Whiskey Master Class: Lessons from Expert Lew BrysonBy Jake Emen
The whiskey world is getting larger by the day which makes it hard for even experts to keep up. Fortunately, writers like author Lew Bryson want to help you up your knowledge of the water of life. In his new book, Whiskey Master Class, Bryson brings readers with him on a world tour of whiskey styles, educating imbibers on different categories and rules of production. He breaks down different ingredients, distillation techniques and maturation methods. Furthermore, he introduces readers to many of the makers who produce our favorite spirits.
Here are some of the subjects to survey—and some of the spirits to do it with—when you’re thirsty for more knowledge.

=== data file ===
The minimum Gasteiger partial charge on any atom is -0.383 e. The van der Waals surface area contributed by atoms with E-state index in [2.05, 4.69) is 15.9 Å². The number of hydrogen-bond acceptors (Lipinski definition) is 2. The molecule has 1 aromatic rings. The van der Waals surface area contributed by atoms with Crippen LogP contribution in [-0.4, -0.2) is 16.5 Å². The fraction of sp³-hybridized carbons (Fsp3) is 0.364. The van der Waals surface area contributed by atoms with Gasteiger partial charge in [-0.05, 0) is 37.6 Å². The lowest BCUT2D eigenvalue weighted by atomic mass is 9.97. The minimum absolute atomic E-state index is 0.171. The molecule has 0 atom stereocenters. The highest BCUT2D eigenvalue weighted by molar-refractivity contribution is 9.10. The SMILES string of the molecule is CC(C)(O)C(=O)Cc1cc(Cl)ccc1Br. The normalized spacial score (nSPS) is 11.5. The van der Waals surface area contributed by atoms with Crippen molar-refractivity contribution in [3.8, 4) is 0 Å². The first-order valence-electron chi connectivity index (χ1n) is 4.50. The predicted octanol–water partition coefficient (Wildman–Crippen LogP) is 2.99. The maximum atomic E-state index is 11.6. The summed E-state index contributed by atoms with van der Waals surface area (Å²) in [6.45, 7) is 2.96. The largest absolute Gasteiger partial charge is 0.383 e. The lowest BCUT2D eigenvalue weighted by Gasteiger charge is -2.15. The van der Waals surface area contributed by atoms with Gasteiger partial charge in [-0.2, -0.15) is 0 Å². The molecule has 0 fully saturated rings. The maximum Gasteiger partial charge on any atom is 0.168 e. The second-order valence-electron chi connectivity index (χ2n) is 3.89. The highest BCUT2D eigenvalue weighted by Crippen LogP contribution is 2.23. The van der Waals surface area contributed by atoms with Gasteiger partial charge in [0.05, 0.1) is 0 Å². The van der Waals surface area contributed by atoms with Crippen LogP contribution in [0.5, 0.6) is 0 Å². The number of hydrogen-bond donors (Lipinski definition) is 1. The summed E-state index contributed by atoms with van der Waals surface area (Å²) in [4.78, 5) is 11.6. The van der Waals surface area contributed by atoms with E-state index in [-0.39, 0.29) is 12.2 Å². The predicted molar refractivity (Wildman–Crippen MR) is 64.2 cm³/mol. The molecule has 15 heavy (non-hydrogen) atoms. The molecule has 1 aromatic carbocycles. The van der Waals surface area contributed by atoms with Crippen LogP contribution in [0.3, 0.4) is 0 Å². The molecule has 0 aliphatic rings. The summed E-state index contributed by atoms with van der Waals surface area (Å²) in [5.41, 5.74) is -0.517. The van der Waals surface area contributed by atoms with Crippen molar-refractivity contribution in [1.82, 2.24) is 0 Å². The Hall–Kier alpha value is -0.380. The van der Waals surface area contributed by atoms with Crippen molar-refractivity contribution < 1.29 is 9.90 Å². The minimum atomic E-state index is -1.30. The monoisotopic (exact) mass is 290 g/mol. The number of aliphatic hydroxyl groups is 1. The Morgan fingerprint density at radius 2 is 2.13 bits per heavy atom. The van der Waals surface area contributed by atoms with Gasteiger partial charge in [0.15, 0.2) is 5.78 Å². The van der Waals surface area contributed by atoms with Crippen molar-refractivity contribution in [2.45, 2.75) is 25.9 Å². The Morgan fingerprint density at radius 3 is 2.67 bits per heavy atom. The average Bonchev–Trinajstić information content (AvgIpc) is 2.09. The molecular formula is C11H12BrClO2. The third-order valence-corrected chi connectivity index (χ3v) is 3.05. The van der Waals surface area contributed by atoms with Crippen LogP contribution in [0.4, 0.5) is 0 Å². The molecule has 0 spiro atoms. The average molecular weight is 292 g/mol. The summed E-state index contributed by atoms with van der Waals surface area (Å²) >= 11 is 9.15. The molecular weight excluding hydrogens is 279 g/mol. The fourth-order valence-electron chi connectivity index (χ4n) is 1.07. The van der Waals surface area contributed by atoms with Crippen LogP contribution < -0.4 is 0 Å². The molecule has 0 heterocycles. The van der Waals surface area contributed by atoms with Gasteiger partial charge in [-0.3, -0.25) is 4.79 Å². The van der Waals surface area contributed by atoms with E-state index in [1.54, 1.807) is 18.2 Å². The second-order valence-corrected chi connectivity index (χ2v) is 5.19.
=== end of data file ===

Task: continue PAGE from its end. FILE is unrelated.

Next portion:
Evaluating the Craft Scene Today
The largest recent change to the whiskey industry is the growth of the craft segment. “There weren’t many craft whiskeys that were more than a curiosity five years ago, and most were overpriced, over-oaked under-performers,” says Bryson. “That’s changed. There are craft whiskeys that can stand up to similarly aged whiskeys from established distilleries; Rock Town and New Riff come to mind.”
Grains at Rock Town Distillery /Photo Credit: Rock Town Distillery